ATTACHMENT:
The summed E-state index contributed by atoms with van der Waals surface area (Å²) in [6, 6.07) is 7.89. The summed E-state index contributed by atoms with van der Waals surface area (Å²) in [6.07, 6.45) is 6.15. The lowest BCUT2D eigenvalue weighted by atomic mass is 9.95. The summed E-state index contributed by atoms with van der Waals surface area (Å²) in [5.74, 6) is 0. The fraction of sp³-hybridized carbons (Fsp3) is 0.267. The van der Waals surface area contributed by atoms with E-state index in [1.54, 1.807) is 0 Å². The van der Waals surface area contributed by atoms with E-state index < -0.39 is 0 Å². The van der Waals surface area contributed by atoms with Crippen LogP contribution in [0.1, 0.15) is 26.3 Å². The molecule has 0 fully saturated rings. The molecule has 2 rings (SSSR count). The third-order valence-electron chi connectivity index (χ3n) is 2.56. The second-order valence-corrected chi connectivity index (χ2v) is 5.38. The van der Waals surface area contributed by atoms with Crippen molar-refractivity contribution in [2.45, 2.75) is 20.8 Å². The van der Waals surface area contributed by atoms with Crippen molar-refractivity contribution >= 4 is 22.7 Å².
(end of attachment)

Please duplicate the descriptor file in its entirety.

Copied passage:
The summed E-state index contributed by atoms with van der Waals surface area (Å²) in [6, 6.07) is 7.89. The summed E-state index contributed by atoms with van der Waals surface area (Å²) in [6.07, 6.45) is 6.15. The lowest BCUT2D eigenvalue weighted by atomic mass is 9.95. The summed E-state index contributed by atoms with van der Waals surface area (Å²) in [5.74, 6) is 0. The fraction of sp³-hybridized carbons (Fsp3) is 0.267. The van der Waals surface area contributed by atoms with E-state index in [1.54, 1.807) is 0 Å². The van der Waals surface area contributed by atoms with E-state index < -0.39 is 0 Å². The van der Waals surface area contributed by atoms with Crippen LogP contribution in [0.1, 0.15) is 26.3 Å². The molecule has 0 fully saturated rings. The molecule has 2 rings (SSSR count). The third-order valence-electron chi connectivity index (χ3n) is 2.56. The second-order valence-corrected chi connectivity index (χ2v) is 5.38. The van der Waals surface area contributed by atoms with Crippen molar-refractivity contribution in [2.45, 2.75) is 20.8 Å². The van der Waals surface area contributed by atoms with Crippen molar-refractivity contribution >= 4 is 22.7 Å².